A.I. Artificial Intelligence
Don't take the young kids to see the Steven Spielberg/Stanley Kubrick production A.I. Artificial Intelligence. Not because it's a bad movie (it's a very good one), but because it will probably give them nightmares. The story takes place in a near future where melting ice caps have ravaged the planet and the remaining population relies on humanlike mecha robots for basic needs. David (Haley Joel Osment) is a first—a mecha programmed to love unconditionally and to elicit human love in response. David gets placed into the home of Monica and Henry, parents whose child is terminally ill and cryogenically frozen. Monica flips David's imprinting switch that means he will love her obsessively, irreversibly, for the rest of his existence. Things sour when their biological child miraculously returns. Before David gets kicked out of his family he reads Pinocchio and decides that he must become human to make his mother love him as much as he loves her.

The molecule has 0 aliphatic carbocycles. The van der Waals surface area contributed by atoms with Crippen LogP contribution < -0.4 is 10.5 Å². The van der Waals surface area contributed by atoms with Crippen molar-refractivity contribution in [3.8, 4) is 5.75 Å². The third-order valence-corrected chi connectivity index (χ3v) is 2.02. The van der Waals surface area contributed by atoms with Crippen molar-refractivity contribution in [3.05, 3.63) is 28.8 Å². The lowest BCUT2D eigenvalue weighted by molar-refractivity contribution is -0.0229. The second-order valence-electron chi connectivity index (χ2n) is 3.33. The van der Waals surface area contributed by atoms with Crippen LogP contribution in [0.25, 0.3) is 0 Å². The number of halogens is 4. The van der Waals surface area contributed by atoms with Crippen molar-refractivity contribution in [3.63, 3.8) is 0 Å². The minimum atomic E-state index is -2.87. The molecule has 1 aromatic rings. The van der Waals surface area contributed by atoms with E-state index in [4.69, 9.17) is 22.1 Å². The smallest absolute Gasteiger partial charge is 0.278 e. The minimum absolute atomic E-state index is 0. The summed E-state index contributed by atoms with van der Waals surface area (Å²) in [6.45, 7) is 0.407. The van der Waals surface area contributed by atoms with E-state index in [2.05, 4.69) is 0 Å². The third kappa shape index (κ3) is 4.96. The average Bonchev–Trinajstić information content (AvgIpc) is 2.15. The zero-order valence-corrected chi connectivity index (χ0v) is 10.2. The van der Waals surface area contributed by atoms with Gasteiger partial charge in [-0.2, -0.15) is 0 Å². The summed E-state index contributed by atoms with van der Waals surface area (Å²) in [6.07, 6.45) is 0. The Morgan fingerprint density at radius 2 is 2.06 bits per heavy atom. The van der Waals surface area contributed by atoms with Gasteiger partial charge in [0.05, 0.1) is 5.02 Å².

This is the basic scenario, but A.I. is a surprisingly serious and dark excursion into the more troubling issues raised by love, loneliness, and humanity. Take the Flesh Fair, for example. It's a disturbing carnival where humans take out frustrations against mechas by mutilating and disfiguring them. Jude Law co-stars as Gigolo Joe, a robotic sex worker who befriends David.
Spielberg, with the initial partnership of Stanley Kubrick, takes more risks than usual, creating a richly ambiguous film. A.I.'s vision of the future is particularly believable. Think of E.T. crossbred with A Clockwork Orange. Daring.
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